Glutamate is glutamic acid’s salts and carboxylate anions. Glutamate is an important neurotransmitter in neuroscience as it is important for memory and learning and plays key roles in long term potentiation. Its codons are GAG and GAA and it is one of twenty to twenty-two proteinogenic amino acids. In cellular metabolism, glutamate is a key compound. Dietary proteins in human beings are broken down into amino acids by digestion, which serves as the body’s metabolic fuel for other functional roles.

Histidine

Histidine is an α-amino acid abbreviated as H or His. Its codons are CAC and CAU and it is one of the twenty-three proteinogenic amino acids. In human beings and other mammals, histidine is an essential amino acid. Important in helices F and E of haemoglobin, histidine assists in destabilizing CO_bound haemoglobin and stabilizing oxyhemoglobin.

Lysine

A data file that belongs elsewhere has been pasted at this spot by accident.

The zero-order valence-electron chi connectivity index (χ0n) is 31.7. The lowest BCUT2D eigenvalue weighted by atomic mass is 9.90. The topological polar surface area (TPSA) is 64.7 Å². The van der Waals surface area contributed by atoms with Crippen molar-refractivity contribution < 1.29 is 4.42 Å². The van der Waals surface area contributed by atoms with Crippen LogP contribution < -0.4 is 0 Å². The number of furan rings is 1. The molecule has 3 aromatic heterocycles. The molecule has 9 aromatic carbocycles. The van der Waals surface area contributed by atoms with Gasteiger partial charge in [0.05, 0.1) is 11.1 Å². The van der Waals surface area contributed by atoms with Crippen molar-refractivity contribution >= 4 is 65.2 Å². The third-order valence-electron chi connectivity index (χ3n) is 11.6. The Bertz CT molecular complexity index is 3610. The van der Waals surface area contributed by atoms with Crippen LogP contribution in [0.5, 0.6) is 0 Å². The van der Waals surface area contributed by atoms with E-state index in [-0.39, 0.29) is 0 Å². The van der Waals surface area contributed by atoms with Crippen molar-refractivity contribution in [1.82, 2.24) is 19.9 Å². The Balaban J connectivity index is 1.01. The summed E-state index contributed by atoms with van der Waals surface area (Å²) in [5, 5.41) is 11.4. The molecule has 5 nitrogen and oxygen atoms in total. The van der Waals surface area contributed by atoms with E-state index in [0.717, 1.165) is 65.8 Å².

Lysine is abbreviated as K or Lys and is an α-amino acid essential for human beings. Its codons are AAG and AAA. Just as histidine and arginine are bases, so is lysine. In mammals, lysine is metabolized to give acetyl CoA through initial transaminations with α-ketoglutarate. Decarboxylation and cadaverine are the result of lysine’s bacterial degradation. Collagen and elastin is produced using allysine, which is a lysine derivative.

Serine

Abbreviated as S or Ser, serine is one of the proteinogenic amino acids that are naturally-occurring. The genetic codes of AGC, AGU, UCG, UCA, UCC and UCU are its genetic codes. Serine is classified as a polar amino acid by virtue of its hydroxyl group. Not essential to the diet of human beings, serine is synthesized in the physique from glycine and other metabolites. In 1865 serine was obtained from silk’s proteins in rich amounts, which you can study more about with this Udemy course entitled A+ Research Paper in Biology.

Threonine

Threonine is an α-amino acid with codons ACG, ACC, ACA and ACU. Classified as polar, this is an essential amino acid. Not synthesized in human beings, threonine needs to be ingested through proteins that contain it. In microorganisms and plants, threonine is synthesized from aspartic acid. Food sources high in threonine include sesame seeds, black turtle beans, lentils, meat, fish, poultry and cottage cheese, which you can study more about in this course entitled Introduction to Biology.